As someone who runs a brand building company as my day job, there’s an interesting parallel here and something for CAMRA to consider. Whatever they do, they mustn’t believe that ‘the job on cask is done’. The revival of cask beer has been sensational, but despite appearances to the contrary perhaps, it remains fragile. Most beer drunk in the UK is keg lager. Pubs are closing at 27 per week (according to CAMRA) and many, many more remain unsustainable. In a typical bar, there are only a few cask lines, and now with the amount of new breweries, there is so much choice for the publican that running a small cask led brewery is horrendously tough – commercially in particular. Lay on top of that all the issues with keeping cask, serving a high quality product and lower yields and the odds remain stacked against it. We need cask champions still. We need a consumer group fighting its corner. We need to keep on educating publicans to the wonders of cask beer and the criticality of quality. We cannot afford to get bored or distracted. CAMRA must keep the core of what they do – protecting real ale (and for me real cider and perry too – they probably need the help even more) – keeping it alive and fundamental to their central purpose. Great brands keep their core dynamic and fresh. CAMRA’s core is cask.

Yet great brands also focus on what’s coming up – what’s new and may be the ‘core of tomorrow’. So CAMRA must have a duel focus on cask and great beer, no matter how the brewery chooses to package it. Of course, ‘great beer’ is subjective. Pilsner Urquell, served from the tank at The White Horse in Parson’s Green is delicious. It is ‘great beer’. But PU, like many others is now a cart horse in the stable of a large multi-national, consolidating brewery. Not only do they have enough money to look after themselves, they are also only driven by profit. If PU proves to be a challenge to grow, it will sadly be reprioritised or even discarded and the focus will move elsewhere. So we are talking about a different form of ‘great beer’. CAMRA must champion beer from independent brewers, who are fashioned as much from sharing their passion, championing brewing and brewing heritage, making products with integrity not just efficiency, as they are from making a decent wage. And not just small brewers either – but independent brewers. From Elgood’s to Fuller’s, from Brew By Numbers to Magic Rock, from Marston’s to Skinner’s – even, whisper it – to BrewDog too.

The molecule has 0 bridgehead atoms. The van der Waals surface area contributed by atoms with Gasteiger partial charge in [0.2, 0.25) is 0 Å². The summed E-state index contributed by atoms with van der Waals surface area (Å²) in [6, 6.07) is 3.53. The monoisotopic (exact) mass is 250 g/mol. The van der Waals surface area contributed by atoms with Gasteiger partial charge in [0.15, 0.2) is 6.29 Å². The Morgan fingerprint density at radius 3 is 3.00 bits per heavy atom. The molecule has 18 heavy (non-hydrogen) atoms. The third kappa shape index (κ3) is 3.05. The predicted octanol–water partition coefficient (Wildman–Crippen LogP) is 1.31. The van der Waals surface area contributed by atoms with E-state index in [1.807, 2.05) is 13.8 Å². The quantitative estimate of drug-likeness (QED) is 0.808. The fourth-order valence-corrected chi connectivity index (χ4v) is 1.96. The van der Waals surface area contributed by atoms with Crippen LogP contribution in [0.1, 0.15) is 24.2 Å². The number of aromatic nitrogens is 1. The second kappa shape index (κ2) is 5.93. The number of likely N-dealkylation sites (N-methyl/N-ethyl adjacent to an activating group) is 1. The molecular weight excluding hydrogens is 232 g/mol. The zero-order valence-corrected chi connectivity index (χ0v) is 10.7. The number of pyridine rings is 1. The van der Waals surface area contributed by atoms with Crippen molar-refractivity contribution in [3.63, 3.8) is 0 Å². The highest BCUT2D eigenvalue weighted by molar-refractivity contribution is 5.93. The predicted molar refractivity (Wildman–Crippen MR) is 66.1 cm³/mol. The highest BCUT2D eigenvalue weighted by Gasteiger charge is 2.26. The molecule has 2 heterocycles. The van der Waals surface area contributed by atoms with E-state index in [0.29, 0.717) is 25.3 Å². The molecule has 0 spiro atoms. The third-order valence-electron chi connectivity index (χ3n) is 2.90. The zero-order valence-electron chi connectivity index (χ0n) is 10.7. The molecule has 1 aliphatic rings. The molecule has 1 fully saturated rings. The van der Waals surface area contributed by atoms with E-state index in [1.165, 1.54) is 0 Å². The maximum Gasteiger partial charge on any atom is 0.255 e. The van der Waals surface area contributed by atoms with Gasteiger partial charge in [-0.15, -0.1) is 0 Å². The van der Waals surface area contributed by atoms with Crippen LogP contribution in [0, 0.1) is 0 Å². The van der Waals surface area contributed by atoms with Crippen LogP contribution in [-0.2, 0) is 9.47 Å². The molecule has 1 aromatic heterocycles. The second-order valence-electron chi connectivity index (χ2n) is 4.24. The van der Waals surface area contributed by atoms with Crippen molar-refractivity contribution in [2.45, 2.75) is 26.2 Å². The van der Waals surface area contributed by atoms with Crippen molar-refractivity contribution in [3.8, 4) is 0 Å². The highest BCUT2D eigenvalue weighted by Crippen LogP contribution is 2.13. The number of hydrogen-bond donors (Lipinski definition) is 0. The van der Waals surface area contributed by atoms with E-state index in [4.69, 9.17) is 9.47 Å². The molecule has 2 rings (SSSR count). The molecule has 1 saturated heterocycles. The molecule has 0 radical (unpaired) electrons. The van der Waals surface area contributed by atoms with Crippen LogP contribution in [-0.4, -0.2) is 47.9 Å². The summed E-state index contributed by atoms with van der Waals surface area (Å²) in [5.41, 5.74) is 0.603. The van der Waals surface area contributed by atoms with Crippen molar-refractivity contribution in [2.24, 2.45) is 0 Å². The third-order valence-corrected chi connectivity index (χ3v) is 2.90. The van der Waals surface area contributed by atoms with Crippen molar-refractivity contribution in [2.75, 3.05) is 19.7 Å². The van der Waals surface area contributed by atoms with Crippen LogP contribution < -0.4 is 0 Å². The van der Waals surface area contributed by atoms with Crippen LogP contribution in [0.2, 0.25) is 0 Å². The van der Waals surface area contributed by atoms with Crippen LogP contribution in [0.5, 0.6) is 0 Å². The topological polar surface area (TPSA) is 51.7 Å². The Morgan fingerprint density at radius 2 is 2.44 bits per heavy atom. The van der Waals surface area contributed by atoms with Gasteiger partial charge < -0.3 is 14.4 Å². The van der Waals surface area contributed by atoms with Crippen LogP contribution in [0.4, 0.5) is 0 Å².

Because let’s be clear. CAMRA have done a terrific job saving cask beer. But the independent craft beer ‘movement’ has done a significantly better job in making the whole beer category fresh and vibrant and attractive to people wouldn’t have even considered beer in the past at all. It might not have been directed nor seem coherent, but it’s done it – and in a quarter of the time. If CAMRA isn’t willing to stand for that, then it deserves to lose its relevance.

© David Preston, Beer Tinted Spectacles, 2016

Craft and consolidation

I’ve thought long and hard about a Tinted perspective on the ‘craft’ debate. Industry insiders and writers of all denominations here in the UK, in the ‘States and elsewhere have chipped in to make this a rich vein of beer column inches. Should I join in?